Nigeria: President Buhari wins second term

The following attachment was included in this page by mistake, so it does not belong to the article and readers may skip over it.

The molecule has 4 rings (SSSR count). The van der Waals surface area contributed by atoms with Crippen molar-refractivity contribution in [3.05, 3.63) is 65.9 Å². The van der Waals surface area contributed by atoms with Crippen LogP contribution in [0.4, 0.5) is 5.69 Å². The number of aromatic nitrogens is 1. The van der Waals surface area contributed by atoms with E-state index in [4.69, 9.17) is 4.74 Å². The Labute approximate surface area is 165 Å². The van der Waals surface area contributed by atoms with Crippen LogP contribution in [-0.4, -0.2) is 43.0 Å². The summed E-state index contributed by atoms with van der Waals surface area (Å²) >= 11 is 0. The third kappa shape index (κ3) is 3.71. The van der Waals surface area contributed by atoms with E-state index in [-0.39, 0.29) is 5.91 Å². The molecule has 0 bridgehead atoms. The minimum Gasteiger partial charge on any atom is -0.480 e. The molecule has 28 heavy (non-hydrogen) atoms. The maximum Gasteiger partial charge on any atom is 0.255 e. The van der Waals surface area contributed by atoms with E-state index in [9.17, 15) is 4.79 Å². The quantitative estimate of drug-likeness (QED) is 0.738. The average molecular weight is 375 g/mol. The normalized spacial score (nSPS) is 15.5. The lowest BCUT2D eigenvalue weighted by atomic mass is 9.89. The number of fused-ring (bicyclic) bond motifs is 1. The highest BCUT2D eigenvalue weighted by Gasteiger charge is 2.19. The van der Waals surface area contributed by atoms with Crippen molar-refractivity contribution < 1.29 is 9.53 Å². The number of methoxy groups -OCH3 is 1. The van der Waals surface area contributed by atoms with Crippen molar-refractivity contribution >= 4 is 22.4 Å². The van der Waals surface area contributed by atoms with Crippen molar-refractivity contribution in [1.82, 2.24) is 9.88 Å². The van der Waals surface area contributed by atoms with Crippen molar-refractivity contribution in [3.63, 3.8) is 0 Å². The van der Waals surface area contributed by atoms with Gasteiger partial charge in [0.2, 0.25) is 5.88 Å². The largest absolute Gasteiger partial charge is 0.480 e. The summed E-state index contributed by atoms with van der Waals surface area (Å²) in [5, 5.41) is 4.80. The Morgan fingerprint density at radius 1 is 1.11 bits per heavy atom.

Following a last-minute postponement, Nigeria’s general elections were eventually held on 23 February. Incumbent President Muhammadu Buhari was re-elected in the first round for a second four-year mandate with 55.6% of votes (15.2 million people). His closest rival, former Vice-President Atiku Abubakar gained 41.2% of votes (11.3 million people). Abubakar rejected the results released by the Independent National Election Commission (INEC), denouncing the vote as a “sham election” and setting up a legal team to challenge results. Civil society groups reported violent incidents at various polling stations; it is estimated that nearly 40 people were killed on election day. Some 73 registered candidates ran for president. The number of candidates stands in sharp contrast to the low voter turnout, which dropped to a historic low of 34.7%, the lowest since Nigeria returned to democratic rule in 1999. Voter participation was also weak during the last presidential election in 2015 (43.6%). However, the number of registered voters (84 million) increased by 18% compared to the 2015 election. Election results usually reflect a north-south divide. However, this year both top candidates are Muslim and come from northern states. While Buhari was born to a Fulani family in Katsina, one of Nigeria’s most populous states, Abubakar is the former Governor of Adamawa State in the insecure Lake Chad area.  The campaign focused on Nigeria’s three top challenges: insecurity, the weak economy and corruption. While Buhari says he intends to take the country to the "next level," Abukar promised to "to get Nigeria working again.” Nigeria is one of the most youthful countries in the world, but its political landscape is dominated by the older generation. Both top candidates are in their 70s. A new bill was signed in 2018 to reduce the minimum age of presidential candidates to 30-years-old. Nigeria also has one of the lowest rates of female participation in parliament. Women hold only 5.3% of seats in Nigeria's state assemblies. The low voter turnout illustrates a growing sense of a disconnect between the Nigerian people and its political elite.


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